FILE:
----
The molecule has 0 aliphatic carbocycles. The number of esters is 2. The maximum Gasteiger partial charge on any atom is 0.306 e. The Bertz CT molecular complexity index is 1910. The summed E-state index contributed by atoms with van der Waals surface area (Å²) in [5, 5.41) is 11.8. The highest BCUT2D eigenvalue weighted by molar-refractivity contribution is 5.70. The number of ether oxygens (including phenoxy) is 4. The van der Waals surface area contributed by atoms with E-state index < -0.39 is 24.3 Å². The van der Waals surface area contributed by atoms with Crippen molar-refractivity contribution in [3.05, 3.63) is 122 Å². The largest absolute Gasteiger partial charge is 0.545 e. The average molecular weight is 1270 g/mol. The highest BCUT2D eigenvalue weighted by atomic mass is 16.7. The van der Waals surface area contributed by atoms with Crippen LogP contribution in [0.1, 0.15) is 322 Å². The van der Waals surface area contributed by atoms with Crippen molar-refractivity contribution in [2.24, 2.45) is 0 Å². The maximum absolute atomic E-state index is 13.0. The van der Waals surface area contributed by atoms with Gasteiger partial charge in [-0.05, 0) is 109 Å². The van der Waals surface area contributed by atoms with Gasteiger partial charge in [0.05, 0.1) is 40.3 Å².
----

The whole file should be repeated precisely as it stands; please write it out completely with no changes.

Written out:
The molecule has 0 aliphatic carbocycles. The number of esters is 2. The maximum Gasteiger partial charge on any atom is 0.306 e. The Bertz CT molecular complexity index is 1910. The summed E-state index contributed by atoms with van der Waals surface area (Å²) in [5, 5.41) is 11.8. The highest BCUT2D eigenvalue weighted by molar-refractivity contribution is 5.70. The number of ether oxygens (including phenoxy) is 4. The van der Waals surface area contributed by atoms with E-state index < -0.39 is 24.3 Å². The van der Waals surface area contributed by atoms with Crippen molar-refractivity contribution in [3.05, 3.63) is 122 Å². The largest absolute Gasteiger partial charge is 0.545 e. The average molecular weight is 1270 g/mol. The highest BCUT2D eigenvalue weighted by atomic mass is 16.7. The van der Waals surface area contributed by atoms with Crippen LogP contribution in [0.1, 0.15) is 322 Å². The van der Waals surface area contributed by atoms with Crippen molar-refractivity contribution in [2.24, 2.45) is 0 Å². The maximum absolute atomic E-state index is 13.0. The van der Waals surface area contributed by atoms with Gasteiger partial charge in [-0.05, 0) is 109 Å². The van der Waals surface area contributed by atoms with Gasteiger partial charge in [0.05, 0.1) is 40.3 Å².